Riding along the coast of Biscay and Basque Country, Spain

After two and a half days of mountain peaks and lush, green surroundings, it was time to leave Picos de Europa and all its beauty behind us and head north to the coast.

The next part of our roadtrip through the north of Spain would be focusing on the coastline of Biscay and Basque Country. From big cities such as Bilbao and San Sebastian – which I will give their own post – to lesser known names like San Juan de Gaztelugatxe (Bonus points for those that can pronounce this!) and Ondarroa. It promised to be quite a varied program but with the main theme of the sea!


I know Santander is technically still in the province of Cantabria, but it’s often added to the itinerary of Biscay – just like we did – so I didn’t want to leave this city out of my overview. Not that there is much to say about this place. It is the capital of Cantabria and quite a big city, but it didn’t really appeal to me. That may be due to the bad weather we had while visiting, but still there aren’t that many sights to scratch off the bucket list. Bummer.

Santander seems mostly known for its beaches, but as mentioned before we didn’t really have beach-type weather at the time of our visit nor are we really beach-type people. We did stroll along the large boulevard to the harbor which was pretty nice, even under a cover of clouds. We returned through the center, admiring some buildings and churches, but nothing that really managed to capture our attention. It was a quick visit, I’m glad we stopped, but I probably won’t visit this city again. Sorry, Santander!


After an evening and morning in Bilbao (more on that soon), we set sail again along the coast and stopped in Armintza for lunch. This small fishing village was the perfect place for it. It’s a really small village, but with a lovely harbor and amazing cliffs to admire. The sun even made an effort to show herself as we were watching the waves crash against the quay. Peace and bliss!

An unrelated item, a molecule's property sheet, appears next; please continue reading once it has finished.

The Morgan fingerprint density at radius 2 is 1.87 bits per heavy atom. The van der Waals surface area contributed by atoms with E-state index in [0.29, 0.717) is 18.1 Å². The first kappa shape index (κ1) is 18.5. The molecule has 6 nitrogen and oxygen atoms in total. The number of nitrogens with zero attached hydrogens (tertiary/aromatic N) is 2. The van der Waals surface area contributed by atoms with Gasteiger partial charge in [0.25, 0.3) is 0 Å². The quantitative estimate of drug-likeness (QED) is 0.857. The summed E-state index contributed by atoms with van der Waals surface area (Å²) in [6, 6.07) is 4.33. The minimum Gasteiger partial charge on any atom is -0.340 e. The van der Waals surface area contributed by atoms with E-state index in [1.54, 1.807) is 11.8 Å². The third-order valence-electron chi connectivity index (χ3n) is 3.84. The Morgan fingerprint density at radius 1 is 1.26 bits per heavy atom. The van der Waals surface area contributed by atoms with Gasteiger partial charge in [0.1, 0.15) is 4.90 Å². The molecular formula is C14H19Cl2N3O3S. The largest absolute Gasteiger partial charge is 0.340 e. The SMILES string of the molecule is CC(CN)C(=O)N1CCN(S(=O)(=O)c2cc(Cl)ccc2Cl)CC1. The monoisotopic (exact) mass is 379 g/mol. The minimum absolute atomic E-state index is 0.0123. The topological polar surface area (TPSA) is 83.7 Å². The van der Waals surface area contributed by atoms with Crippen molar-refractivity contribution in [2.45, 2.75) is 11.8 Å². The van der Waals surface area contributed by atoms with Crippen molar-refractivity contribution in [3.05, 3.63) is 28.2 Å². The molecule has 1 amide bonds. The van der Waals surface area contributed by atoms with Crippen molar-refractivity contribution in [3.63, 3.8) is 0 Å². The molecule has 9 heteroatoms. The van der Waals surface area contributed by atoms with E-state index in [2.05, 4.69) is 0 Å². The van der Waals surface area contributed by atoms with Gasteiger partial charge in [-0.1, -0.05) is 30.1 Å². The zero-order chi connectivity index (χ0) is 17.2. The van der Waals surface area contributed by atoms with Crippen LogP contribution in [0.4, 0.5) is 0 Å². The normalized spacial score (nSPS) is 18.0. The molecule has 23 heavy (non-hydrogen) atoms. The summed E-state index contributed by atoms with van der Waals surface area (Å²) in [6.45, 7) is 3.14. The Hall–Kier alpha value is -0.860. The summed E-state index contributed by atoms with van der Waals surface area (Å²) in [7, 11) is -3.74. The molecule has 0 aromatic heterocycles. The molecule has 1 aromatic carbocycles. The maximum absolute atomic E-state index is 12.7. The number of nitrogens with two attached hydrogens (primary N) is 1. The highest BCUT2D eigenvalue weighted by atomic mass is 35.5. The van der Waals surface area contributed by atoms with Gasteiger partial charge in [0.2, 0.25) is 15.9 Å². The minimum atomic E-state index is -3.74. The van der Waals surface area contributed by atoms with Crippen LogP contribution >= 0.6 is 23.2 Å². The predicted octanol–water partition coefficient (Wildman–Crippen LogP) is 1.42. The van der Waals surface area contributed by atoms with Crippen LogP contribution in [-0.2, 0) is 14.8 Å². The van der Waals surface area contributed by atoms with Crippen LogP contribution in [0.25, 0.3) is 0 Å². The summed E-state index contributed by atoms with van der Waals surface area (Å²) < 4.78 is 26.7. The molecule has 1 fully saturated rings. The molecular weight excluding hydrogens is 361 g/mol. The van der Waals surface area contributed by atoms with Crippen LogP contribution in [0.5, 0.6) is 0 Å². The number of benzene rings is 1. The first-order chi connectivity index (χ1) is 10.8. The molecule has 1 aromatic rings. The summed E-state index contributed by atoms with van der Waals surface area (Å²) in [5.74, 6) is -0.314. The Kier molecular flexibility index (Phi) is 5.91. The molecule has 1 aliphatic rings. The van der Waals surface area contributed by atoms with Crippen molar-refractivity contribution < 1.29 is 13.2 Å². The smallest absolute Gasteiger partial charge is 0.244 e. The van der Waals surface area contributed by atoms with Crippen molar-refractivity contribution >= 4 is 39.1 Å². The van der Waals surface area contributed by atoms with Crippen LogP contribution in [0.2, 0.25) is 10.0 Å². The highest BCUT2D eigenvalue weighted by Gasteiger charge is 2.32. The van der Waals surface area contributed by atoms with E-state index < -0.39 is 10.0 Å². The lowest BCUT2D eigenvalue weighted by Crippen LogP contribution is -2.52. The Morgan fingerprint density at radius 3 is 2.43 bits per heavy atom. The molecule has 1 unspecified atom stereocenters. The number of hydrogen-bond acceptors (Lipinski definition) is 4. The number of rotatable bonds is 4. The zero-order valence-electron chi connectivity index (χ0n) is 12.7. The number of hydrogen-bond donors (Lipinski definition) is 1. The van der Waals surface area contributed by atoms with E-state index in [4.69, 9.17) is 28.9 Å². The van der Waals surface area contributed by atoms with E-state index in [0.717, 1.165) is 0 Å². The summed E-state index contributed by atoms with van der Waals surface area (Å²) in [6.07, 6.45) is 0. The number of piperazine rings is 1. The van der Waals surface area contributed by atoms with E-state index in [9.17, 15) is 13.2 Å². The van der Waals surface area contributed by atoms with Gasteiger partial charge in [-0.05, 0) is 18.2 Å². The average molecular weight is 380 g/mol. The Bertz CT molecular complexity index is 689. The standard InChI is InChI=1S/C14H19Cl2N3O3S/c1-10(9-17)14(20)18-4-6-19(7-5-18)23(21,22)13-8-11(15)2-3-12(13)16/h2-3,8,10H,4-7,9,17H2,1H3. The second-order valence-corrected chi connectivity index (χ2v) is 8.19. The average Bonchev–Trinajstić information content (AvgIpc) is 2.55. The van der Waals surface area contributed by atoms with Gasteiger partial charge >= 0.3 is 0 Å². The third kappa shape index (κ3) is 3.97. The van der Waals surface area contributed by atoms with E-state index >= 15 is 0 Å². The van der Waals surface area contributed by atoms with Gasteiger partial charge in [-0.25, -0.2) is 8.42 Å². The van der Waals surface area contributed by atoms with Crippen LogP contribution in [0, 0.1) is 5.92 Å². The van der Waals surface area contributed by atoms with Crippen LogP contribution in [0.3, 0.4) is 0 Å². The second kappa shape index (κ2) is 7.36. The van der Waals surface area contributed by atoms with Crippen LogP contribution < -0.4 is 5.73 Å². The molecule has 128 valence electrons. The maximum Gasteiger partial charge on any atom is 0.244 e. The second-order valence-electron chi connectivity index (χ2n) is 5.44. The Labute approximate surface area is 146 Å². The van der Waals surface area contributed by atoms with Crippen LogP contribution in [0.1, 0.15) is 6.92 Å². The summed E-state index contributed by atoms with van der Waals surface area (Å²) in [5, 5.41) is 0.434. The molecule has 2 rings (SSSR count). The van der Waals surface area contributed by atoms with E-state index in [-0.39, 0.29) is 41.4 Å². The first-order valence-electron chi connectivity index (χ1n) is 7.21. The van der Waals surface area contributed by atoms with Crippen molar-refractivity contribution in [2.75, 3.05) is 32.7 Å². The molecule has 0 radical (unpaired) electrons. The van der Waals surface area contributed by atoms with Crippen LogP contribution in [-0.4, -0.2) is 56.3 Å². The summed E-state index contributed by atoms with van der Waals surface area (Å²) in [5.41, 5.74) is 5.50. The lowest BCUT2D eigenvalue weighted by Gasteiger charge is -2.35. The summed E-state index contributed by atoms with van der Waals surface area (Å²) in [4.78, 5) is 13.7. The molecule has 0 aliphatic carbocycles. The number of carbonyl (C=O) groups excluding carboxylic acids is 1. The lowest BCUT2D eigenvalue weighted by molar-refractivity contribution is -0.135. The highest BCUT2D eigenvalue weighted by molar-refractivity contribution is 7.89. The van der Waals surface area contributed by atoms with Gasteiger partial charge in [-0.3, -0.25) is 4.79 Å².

San Juan de Gaztelugatxe

One of the places I was most excited about was San Juan de Gaztelugatxe. A mouthfull and a bitch to spell, but mostly a very interesting place. It’s a church on an islet on the coast which you can only reach by a small man-made bridge.

Gaztelugatxe became a popular destination ever since it served as a location for Game of Thrones’ ‘Dragonstone’ in Season 7. Because of its rise in fame, only a limited amount of people are allowed to cross the bridge each day. Unfortunately we were too late to book our tickets, so that meant no visit for us. With our unplanned itinerary not all that bad as that also meant we didn’t have to be there at a certain day and time. But we figured we could still go and check out the view on the island.

When we arrived however, the gates on top were wide open and no tickets were being checked. So we cautiously descended the many stairs towards the coastline in hopes of maybe still being able to cross the bridge. Low season perhaps? But no, only a few hundred meters from the bridge we were met by a big fence. The end. There had been a major rock slide which prevented people from visiting this place of worship. Bummer!